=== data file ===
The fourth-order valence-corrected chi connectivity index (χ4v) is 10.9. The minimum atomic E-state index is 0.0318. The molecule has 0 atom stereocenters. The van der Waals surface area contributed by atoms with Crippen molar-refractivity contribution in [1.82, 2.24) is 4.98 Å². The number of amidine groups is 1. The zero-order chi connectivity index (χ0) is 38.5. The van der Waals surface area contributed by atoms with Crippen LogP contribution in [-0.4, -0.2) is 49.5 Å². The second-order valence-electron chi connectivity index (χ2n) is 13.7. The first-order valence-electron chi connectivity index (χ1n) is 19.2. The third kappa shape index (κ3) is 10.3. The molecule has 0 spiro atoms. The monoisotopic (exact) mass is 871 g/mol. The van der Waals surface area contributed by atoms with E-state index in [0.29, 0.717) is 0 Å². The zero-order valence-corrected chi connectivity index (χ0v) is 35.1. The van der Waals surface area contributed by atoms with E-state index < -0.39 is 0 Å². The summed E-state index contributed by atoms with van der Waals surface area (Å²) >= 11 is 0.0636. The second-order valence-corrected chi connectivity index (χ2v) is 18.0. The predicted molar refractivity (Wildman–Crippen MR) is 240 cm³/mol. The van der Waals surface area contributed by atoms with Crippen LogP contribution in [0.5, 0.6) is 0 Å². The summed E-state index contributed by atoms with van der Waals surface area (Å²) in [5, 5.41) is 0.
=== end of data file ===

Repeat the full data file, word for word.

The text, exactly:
The fourth-order valence-corrected chi connectivity index (χ4v) is 10.9. The minimum atomic E-state index is 0.0318. The molecule has 0 atom stereocenters. The van der Waals surface area contributed by atoms with Crippen molar-refractivity contribution in [1.82, 2.24) is 4.98 Å². The number of amidine groups is 1. The zero-order chi connectivity index (χ0) is 38.5. The van der Waals surface area contributed by atoms with Crippen LogP contribution in [-0.4, -0.2) is 49.5 Å². The second-order valence-electron chi connectivity index (χ2n) is 13.7. The first-order valence-electron chi connectivity index (χ1n) is 19.2. The third kappa shape index (κ3) is 10.3. The molecule has 0 spiro atoms. The monoisotopic (exact) mass is 871 g/mol. The van der Waals surface area contributed by atoms with E-state index in [0.29, 0.717) is 0 Å². The zero-order valence-corrected chi connectivity index (χ0v) is 35.1. The van der Waals surface area contributed by atoms with E-state index < -0.39 is 0 Å². The summed E-state index contributed by atoms with van der Waals surface area (Å²) >= 11 is 0.0636. The second-order valence-corrected chi connectivity index (χ2v) is 18.0. The predicted molar refractivity (Wildman–Crippen MR) is 240 cm³/mol. The van der Waals surface area contributed by atoms with Crippen LogP contribution in [0.5, 0.6) is 0 Å². The summed E-state index contributed by atoms with van der Waals surface area (Å²) in [5, 5.41) is 0.